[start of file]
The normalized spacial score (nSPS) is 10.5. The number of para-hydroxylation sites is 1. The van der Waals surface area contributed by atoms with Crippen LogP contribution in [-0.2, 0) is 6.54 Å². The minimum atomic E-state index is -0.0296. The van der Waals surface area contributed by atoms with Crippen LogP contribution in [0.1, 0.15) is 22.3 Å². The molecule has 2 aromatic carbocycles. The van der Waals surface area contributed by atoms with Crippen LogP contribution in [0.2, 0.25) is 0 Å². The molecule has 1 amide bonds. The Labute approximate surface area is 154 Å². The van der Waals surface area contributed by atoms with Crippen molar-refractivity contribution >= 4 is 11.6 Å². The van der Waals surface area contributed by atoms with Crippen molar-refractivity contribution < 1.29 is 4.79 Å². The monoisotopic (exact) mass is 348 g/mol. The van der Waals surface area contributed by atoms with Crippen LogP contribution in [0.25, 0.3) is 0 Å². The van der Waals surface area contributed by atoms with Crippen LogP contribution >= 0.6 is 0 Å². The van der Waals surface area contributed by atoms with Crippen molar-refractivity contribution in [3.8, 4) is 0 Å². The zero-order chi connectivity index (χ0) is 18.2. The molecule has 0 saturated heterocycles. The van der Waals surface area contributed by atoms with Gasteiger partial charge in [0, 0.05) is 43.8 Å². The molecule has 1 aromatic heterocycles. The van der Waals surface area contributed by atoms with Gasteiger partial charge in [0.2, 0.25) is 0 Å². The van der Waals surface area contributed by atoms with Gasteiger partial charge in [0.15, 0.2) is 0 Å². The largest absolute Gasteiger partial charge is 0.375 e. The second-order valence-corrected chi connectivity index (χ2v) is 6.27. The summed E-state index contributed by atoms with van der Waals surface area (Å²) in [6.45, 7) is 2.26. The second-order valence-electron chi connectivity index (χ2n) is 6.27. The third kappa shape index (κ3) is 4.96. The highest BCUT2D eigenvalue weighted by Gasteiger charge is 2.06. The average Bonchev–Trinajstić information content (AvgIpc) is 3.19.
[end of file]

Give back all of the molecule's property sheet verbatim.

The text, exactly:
The normalized spacial score (nSPS) is 10.5. The number of para-hydroxylation sites is 1. The van der Waals surface area contributed by atoms with Crippen LogP contribution in [-0.2, 0) is 6.54 Å². The minimum atomic E-state index is -0.0296. The van der Waals surface area contributed by atoms with Crippen LogP contribution in [0.1, 0.15) is 22.3 Å². The molecule has 2 aromatic carbocycles. The van der Waals surface area contributed by atoms with Crippen LogP contribution in [0.2, 0.25) is 0 Å². The molecule has 1 amide bonds. The Labute approximate surface area is 154 Å². The van der Waals surface area contributed by atoms with Crippen molar-refractivity contribution >= 4 is 11.6 Å². The van der Waals surface area contributed by atoms with Crippen molar-refractivity contribution < 1.29 is 4.79 Å². The monoisotopic (exact) mass is 348 g/mol. The van der Waals surface area contributed by atoms with Crippen LogP contribution in [0.25, 0.3) is 0 Å². The van der Waals surface area contributed by atoms with Crippen LogP contribution >= 0.6 is 0 Å². The van der Waals surface area contributed by atoms with Crippen molar-refractivity contribution in [3.8, 4) is 0 Å². The zero-order chi connectivity index (χ0) is 18.2. The molecule has 0 saturated heterocycles. The van der Waals surface area contributed by atoms with Gasteiger partial charge in [0, 0.05) is 43.8 Å². The molecule has 1 aromatic heterocycles. The van der Waals surface area contributed by atoms with Gasteiger partial charge in [0.2, 0.25) is 0 Å². The van der Waals surface area contributed by atoms with Gasteiger partial charge in [0.15, 0.2) is 0 Å². The largest absolute Gasteiger partial charge is 0.375 e. The second-order valence-corrected chi connectivity index (χ2v) is 6.27. The summed E-state index contributed by atoms with van der Waals surface area (Å²) in [6.45, 7) is 2.26. The second-order valence-electron chi connectivity index (χ2n) is 6.27. The third kappa shape index (κ3) is 4.96. The highest BCUT2D eigenvalue weighted by Gasteiger charge is 2.06. The average Bonchev–Trinajstić information content (AvgIpc) is 3.19.